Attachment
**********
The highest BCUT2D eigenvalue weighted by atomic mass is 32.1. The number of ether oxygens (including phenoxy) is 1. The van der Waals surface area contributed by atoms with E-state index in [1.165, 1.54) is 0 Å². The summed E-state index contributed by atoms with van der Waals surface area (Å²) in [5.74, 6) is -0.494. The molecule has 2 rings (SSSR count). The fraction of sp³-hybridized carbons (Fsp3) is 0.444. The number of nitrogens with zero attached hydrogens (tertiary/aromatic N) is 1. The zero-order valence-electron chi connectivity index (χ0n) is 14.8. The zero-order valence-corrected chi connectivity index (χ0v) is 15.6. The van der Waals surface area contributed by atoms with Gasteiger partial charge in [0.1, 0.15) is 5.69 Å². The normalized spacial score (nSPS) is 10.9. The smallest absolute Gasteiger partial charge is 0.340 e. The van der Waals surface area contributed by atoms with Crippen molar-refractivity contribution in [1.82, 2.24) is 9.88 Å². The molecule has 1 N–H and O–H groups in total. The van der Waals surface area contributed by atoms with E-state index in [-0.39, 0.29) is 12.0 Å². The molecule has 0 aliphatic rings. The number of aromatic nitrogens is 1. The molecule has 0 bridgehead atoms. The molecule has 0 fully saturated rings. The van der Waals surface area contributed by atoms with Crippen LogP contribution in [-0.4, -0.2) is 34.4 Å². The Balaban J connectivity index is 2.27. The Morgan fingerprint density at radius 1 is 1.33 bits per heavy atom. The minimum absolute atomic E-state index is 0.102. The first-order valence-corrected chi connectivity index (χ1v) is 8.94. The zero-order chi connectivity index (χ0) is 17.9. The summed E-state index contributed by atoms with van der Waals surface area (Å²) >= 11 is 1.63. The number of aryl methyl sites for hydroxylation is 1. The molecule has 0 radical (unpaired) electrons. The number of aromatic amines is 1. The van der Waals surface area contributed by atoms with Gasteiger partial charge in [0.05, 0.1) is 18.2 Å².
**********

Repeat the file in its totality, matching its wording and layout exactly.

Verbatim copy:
The highest BCUT2D eigenvalue weighted by atomic mass is 32.1. The number of ether oxygens (including phenoxy) is 1. The van der Waals surface area contributed by atoms with E-state index in [1.165, 1.54) is 0 Å². The summed E-state index contributed by atoms with van der Waals surface area (Å²) in [5.74, 6) is -0.494. The molecule has 2 rings (SSSR count). The fraction of sp³-hybridized carbons (Fsp3) is 0.444. The number of nitrogens with zero attached hydrogens (tertiary/aromatic N) is 1. The zero-order valence-electron chi connectivity index (χ0n) is 14.8. The zero-order valence-corrected chi connectivity index (χ0v) is 15.6. The van der Waals surface area contributed by atoms with Gasteiger partial charge in [0.1, 0.15) is 5.69 Å². The normalized spacial score (nSPS) is 10.9. The smallest absolute Gasteiger partial charge is 0.340 e. The van der Waals surface area contributed by atoms with Crippen molar-refractivity contribution in [1.82, 2.24) is 9.88 Å². The molecule has 1 N–H and O–H groups in total. The van der Waals surface area contributed by atoms with E-state index in [-0.39, 0.29) is 12.0 Å². The molecule has 0 aliphatic rings. The number of aromatic nitrogens is 1. The molecule has 0 bridgehead atoms. The molecule has 0 fully saturated rings. The van der Waals surface area contributed by atoms with Crippen LogP contribution in [-0.4, -0.2) is 34.4 Å². The Balaban J connectivity index is 2.27. The Morgan fingerprint density at radius 1 is 1.33 bits per heavy atom. The minimum absolute atomic E-state index is 0.102. The first-order valence-corrected chi connectivity index (χ1v) is 8.94. The zero-order chi connectivity index (χ0) is 17.9. The summed E-state index contributed by atoms with van der Waals surface area (Å²) >= 11 is 1.63. The number of aryl methyl sites for hydroxylation is 1. The molecule has 0 radical (unpaired) electrons. The number of aromatic amines is 1. The van der Waals surface area contributed by atoms with Gasteiger partial charge in [0.05, 0.1) is 18.2 Å².